Chris Brown’s ‘Graffiti’ doesn’t make you feel sorry for him


Chris Brown



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It’s unlikely that there’s anything Chris Brown could have said on his new album -- his first since pleading guilty to assaulting his ex-girlfriend Rihanna -- to convince listeners that he’s still the sweetheart that early hits such as “With You” and “Yo (Excuse Me Miss)” presented him as.

But if Brown’s goal with “Graffiti” was to begin the rehabilitation of his damaged image, you have to wonder how he and his handlers convinced themselves that including the song “Famous Girl,” in which Brown insists that his cheating on a pop-star girlfriend came after her own infidelity, was a good idea. “Should’ve known that you would break my heart,” he sings at one point, prompting a presumably unintended question: Has pop ever produced a less sympathetic victim?

Brown spends most of the rest of “Graffiti” in upbeat party mode, which given the clumsy audacity of “Famous Girl” was probably a wise decision. In “What I Do” he’s “throwing up [his] cash, acting like money ain’t a thing,” while opener “I Can Transform Ya” stresses spending power of an even more exclusive kind: “Whatcha need? You can have that,” Brown promises over Swizz Beatz’s robo-crunk groove, “My black card, they don’t decline that.”


A handful of lovingly arranged power ballads were evidently designed to illuminate the singer’s remorse over the Rihanna incident. Yet Brown doesn’t seem up to the task of contrition; in “Lucky Me,” for instance, he’s really sorry only about how hard it is to “pick [himself] up and perform for the crowd” after the year he’s had.

-- Mikael Wood Mainstream tunes don’t help Clipse


“Til the Casket Drops”


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How to follow up a hip-hop classic? Clipse’s 2006 album, “Hell Hath No Fury,” was a sparse, brutally efficient, filler-free song cycle about the drug trade. Its mood was bleak, its lyrics novelistic in detail -- a haunted meditation on the allure and paranoia of a dirty business.

On “Til the Casket Drops,” siblings Gene “Malice” Thornton and Terrence “Pusha T” Thornton resume their collaboration with production juggernaut the Neptunes. But this time, the Virginia duo lower their standards on a handful of songs in pursuit of the hits that eluded them the last time. The most obvious concession to mainstream hip-hop is “I’m Good,” in which the Neptunes’ Pharrell Williams lays down sing-songy vocal hooks alongside shockingly pedestrian Clipse rhymes. On “All Eyes on Me,” Keri Hilson is enlisted to prettify Clipse’s generic leering.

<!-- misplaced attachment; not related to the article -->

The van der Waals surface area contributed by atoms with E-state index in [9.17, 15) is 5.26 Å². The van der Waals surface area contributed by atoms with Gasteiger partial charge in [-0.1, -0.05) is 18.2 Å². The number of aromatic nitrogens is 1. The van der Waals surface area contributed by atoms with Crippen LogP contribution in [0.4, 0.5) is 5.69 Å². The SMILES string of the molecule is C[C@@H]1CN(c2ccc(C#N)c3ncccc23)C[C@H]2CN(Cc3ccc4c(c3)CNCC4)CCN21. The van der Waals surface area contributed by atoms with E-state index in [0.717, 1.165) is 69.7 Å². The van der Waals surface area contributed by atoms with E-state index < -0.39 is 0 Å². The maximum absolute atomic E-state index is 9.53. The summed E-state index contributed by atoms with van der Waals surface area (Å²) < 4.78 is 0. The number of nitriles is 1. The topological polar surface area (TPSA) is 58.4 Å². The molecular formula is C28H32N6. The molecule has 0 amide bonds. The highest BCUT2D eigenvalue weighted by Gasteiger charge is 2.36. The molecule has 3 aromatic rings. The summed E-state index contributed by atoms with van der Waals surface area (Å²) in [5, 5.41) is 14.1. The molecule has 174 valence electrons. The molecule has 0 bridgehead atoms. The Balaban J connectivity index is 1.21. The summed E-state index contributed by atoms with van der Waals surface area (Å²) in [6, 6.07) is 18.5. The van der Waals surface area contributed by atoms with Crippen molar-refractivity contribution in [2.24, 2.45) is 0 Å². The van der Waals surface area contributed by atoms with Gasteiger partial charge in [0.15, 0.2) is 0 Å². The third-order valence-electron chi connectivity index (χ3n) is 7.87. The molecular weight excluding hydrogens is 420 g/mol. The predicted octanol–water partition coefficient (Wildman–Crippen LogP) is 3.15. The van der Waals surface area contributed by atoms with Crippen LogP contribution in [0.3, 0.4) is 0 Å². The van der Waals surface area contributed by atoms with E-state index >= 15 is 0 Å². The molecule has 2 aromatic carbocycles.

Malice and Pusha T are at the top of their game on most of the rest; even when they swagger on “Popular Demand (Popeyes),” the wordplay is so thick and weirdly inventive that it’s difficult to deny them. They’re thug philosopher kings, erudite hustlers who revisit the cocaine-lined catacombs of their previous work on “Doorman.” It plays like a Spaghetti western showdown in the ‘hood, complete with mariachi horns. And on “Freedom” and “Life Change,” they plumb new levels of introspection, both are deeply personal works that glimmer with a hint of redemption.

After the perfection of “Hell Hath No Fury,” Clipse’s third album is a frustratingly uneven listen. But it still contains enough brilliance to suggest the Thorntons have another classic in them. Maybe next time.

-- Greg Kot Timbaland’s road well traveled


“Shock Value 2”

Mosley Music/Interscope

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On “Shock Value 2,” Timbaland finally offers a rebuttal to rap’s recent lyrical alcoholism. “Ease Off the Liquor” might be the aughts’ first instance of a pop artist telling a drunken paramour to try a glass of water instead. But many of the same vices that plagued the first installment of “Shock Value” keep the second edition sodden as well: Tim’s precise, micromanaged beats usually outshine his random collection of vocal collaborators.

For anyone who scratched their soul patch in confusion at the mega-producer’s outing with former Soundgarden and Audioslave frontman Chris Cornell, the cameo from Nickelback’s Chad Kroeger on “Tomorrow in the Bottle” will feel oddly familiar. Not even the frequent Timbaland-tweaking prankster Trent Reznor could have dreamed a Miley Cyrus collaboration actually might happen -- yet it’s here, and it might be the cheapest-sounding track in Timbaland’s catalog.

He fares better when his past clients lend a hand. Justin Timberlake has a goofy good time on “Carry Out,” and Nelly Furtado’s glassy-eyed lines on “Morning After Dark” are just loopy enough to work. The Australian rockers Jet add unexpected and woozy psych folk to “Timothy Where You Been.”

For Timbaland fans pining for previous hits like Aaliyah’s “Are You That Somebody?” or Furtado’s “Say It Right,” “Shock Value 2” is a weak cocktail.

-- August Brown